Don’t confuse Col de Cenise with the also great Col du Mont-Cenis further south on the French/Italian border — see here.
This is a very tough, quiet climb on the north edge of the French Alps, on the other side of the big mountains one rides beside while climbing Col de la Colombière.
I started from the village of Thuet at 450 metres. The first few kilometres are also on the way to Plateau de Solaison. It’s consistently 10% or higher as the road climbs through the woods.
I had planned to take the D286 through the Gorges du Bronze, but it is currently closed for a month for construction. So instead I stayed on the Solaison road until Brizon and traversed across to Mont-Saxonnex (see map at bottom). No worries, this is a terrific cliff road, in fact the plan was to climb one way and descend the other.
A couple of kms above Mont-Saxonnex (roughly 1150 metres) I turned onto an unpaved road leading to Lac Bénit. This is steep, slippery gravel – frequently 20% or so. With the recent rain, I found it too slippery to ride very much. But I wanted to see the lake so I kept going.
The lake backs against a big wall of mountains – tough to photo. It’s a popular hiking spot apparently. Plenty of picnic tables, etc.
From here, i briefly doubled back and took a rideable trail until the top of a little ski-lift – maybe 1540 metres. I then took a steep, well-marked but completely unride-able (40%?), hiking trail down to the road that leads to Col de Cenise. At 1250 metres I re-joined the paved road.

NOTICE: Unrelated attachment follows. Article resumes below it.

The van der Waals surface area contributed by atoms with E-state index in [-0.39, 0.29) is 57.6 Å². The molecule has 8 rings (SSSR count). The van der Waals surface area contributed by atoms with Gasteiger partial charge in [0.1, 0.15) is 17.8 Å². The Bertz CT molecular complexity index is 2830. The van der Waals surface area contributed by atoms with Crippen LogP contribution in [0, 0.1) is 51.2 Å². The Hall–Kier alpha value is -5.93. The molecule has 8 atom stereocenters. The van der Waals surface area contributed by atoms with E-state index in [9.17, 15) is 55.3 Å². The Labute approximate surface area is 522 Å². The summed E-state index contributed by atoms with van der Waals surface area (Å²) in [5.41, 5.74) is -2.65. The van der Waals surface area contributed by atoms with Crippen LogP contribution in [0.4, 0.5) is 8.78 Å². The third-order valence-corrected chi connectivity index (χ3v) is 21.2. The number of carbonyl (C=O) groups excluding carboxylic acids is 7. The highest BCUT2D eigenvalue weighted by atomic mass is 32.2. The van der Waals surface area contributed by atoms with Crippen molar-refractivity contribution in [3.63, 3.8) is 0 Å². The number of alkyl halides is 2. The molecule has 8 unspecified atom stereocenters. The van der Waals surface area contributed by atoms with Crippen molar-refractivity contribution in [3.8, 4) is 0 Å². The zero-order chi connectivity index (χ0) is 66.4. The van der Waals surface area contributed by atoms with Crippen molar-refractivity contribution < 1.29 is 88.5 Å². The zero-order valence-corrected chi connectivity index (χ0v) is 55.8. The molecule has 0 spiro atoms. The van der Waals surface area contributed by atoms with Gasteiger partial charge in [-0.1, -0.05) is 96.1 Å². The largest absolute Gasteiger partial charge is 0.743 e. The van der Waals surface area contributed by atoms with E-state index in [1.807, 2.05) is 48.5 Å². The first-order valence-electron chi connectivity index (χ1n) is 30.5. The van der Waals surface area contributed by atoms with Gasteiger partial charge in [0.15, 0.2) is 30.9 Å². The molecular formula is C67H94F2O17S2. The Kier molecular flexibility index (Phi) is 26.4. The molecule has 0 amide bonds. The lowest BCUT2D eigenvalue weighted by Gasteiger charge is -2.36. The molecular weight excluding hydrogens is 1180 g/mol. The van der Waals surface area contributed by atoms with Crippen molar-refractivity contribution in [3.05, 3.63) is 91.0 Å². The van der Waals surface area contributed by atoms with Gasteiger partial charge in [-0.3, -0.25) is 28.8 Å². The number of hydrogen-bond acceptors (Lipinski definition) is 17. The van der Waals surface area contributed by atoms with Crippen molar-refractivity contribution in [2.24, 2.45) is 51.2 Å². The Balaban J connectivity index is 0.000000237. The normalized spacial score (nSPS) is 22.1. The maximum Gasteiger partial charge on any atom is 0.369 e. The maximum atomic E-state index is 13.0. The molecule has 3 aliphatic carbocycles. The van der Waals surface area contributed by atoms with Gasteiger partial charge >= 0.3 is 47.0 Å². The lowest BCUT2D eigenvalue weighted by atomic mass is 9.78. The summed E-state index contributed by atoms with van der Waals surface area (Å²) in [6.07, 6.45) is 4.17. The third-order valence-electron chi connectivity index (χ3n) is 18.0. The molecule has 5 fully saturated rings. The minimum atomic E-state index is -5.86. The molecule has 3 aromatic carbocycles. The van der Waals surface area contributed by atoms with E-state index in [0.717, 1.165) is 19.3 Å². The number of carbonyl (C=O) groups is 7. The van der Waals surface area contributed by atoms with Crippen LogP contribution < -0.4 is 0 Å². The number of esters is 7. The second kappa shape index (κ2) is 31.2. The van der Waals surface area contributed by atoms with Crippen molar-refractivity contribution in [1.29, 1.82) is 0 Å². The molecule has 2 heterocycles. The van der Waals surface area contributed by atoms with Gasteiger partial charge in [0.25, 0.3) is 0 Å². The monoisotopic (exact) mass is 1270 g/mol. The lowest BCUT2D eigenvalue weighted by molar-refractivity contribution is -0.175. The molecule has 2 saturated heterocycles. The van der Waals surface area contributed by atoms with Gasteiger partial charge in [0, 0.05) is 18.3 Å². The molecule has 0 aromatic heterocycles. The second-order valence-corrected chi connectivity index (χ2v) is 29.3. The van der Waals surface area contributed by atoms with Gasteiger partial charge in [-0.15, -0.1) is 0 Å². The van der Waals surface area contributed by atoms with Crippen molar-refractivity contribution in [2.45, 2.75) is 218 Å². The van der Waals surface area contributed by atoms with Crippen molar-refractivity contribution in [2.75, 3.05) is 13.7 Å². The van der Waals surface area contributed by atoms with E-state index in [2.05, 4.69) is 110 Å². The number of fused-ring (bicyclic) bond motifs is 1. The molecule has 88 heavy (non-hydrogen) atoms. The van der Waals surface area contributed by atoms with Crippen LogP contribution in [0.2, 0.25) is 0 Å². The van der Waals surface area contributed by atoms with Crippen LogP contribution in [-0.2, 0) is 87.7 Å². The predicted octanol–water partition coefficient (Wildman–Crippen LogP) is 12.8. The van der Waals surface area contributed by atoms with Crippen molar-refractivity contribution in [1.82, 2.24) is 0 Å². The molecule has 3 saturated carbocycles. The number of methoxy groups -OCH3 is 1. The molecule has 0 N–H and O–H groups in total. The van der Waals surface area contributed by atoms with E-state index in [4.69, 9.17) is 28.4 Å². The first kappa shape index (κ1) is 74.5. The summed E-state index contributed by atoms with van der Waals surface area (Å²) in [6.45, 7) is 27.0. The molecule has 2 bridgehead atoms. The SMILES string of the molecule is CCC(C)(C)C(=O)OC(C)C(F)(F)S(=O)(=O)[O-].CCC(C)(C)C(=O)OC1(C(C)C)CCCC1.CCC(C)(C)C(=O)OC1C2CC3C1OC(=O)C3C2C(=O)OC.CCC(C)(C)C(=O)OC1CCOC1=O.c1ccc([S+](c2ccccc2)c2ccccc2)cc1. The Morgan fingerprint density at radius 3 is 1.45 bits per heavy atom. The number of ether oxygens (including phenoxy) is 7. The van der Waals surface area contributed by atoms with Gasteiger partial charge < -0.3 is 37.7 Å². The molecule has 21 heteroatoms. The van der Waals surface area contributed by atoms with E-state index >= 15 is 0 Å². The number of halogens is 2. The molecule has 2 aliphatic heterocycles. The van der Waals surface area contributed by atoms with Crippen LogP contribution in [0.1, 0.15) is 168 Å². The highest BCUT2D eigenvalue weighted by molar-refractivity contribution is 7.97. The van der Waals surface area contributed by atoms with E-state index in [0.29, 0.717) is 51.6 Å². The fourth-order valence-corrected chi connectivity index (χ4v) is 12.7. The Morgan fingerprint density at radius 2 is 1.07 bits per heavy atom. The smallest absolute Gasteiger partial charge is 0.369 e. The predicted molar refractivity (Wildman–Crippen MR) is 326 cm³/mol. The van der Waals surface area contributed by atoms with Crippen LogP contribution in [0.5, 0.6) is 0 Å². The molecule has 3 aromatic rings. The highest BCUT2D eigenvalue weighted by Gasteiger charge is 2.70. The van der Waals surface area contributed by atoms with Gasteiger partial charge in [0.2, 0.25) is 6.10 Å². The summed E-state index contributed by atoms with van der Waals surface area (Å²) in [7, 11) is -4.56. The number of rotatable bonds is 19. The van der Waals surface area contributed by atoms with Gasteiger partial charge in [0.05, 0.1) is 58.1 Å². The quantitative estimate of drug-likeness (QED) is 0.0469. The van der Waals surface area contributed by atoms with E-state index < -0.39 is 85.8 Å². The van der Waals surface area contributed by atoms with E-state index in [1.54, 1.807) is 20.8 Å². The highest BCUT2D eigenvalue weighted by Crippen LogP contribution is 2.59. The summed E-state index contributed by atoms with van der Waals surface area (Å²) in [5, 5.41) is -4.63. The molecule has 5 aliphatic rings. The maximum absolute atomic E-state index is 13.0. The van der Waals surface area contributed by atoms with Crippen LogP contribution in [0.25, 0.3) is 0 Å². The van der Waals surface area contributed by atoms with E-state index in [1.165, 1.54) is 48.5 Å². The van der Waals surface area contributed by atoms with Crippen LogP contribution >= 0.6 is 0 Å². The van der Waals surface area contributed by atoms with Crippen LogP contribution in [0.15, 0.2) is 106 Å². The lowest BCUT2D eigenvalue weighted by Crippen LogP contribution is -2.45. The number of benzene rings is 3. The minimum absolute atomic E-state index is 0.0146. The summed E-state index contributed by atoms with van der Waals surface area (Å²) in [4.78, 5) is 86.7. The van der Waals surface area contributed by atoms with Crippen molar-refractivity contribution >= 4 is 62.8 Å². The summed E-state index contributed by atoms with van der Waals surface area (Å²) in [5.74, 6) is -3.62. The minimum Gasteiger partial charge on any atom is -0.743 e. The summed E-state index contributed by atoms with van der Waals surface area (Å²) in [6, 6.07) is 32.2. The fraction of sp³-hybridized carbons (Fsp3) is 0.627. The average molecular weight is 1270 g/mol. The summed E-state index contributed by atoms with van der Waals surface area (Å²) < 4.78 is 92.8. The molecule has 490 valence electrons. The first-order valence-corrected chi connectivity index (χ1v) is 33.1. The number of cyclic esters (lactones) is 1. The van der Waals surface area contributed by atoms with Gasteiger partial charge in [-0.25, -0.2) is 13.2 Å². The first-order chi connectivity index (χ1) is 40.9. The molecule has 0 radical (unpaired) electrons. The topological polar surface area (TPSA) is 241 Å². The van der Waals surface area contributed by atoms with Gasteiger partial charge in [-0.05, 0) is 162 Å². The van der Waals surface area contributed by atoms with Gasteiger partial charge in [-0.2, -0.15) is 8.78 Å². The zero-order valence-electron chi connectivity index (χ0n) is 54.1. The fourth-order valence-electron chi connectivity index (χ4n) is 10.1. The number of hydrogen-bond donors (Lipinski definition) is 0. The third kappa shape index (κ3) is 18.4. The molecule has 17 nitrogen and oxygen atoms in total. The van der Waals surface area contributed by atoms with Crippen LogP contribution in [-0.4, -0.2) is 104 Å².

Let’s be clear: the road to Col de Cenise is great. But my detour to the lake? I can’t recommend it for cycling. It’s mainly unride-able up, and absolutely unride-able down. But I enjoyed the chance to visit for the forst time. I like alpine lakes. 🙂
Here’s a link to a ride/map where I climbed directly to Col de Cenise via Gorges du Bronze.
You may not be interested in Lac Bénit, but the top kilometres to Col de Cenise are fantastic. It’s a beautiful road with great views:
It is paved until 1570 metres, two kilometres from the Col. The last two kms are a rough, narrow farm road. Perfectly ride-able.
I decided to just turn around at the col and descend the same way I climbed. But I could’ve (should’ve) gone over the top and looped back to the start via Plateau d’Andey. Here’s a ride where I did this loop but in the other direction. Note: the far side of Col de Cenise is also steep, and very interesting – starting from Le Petit Bornand. Note: the top couple of kilometres on that side are also unpaved.
Finally, here is a link to a slightly crazy ride that gets to Col de Cenise via Lac de Lessy and Col de Sosay (1994 metres). Tip: don’t descend Sosay when it’s covered in snow :).
Col de Cenise is higher and far quieter than it’s famous neighbour Col de la Colombière. I always enjoyi visiting here but remember it requires fatter tires to reach the summit,
Bikemap.net altitude profiles seem to be broken at the moment so here is another map showing altitude: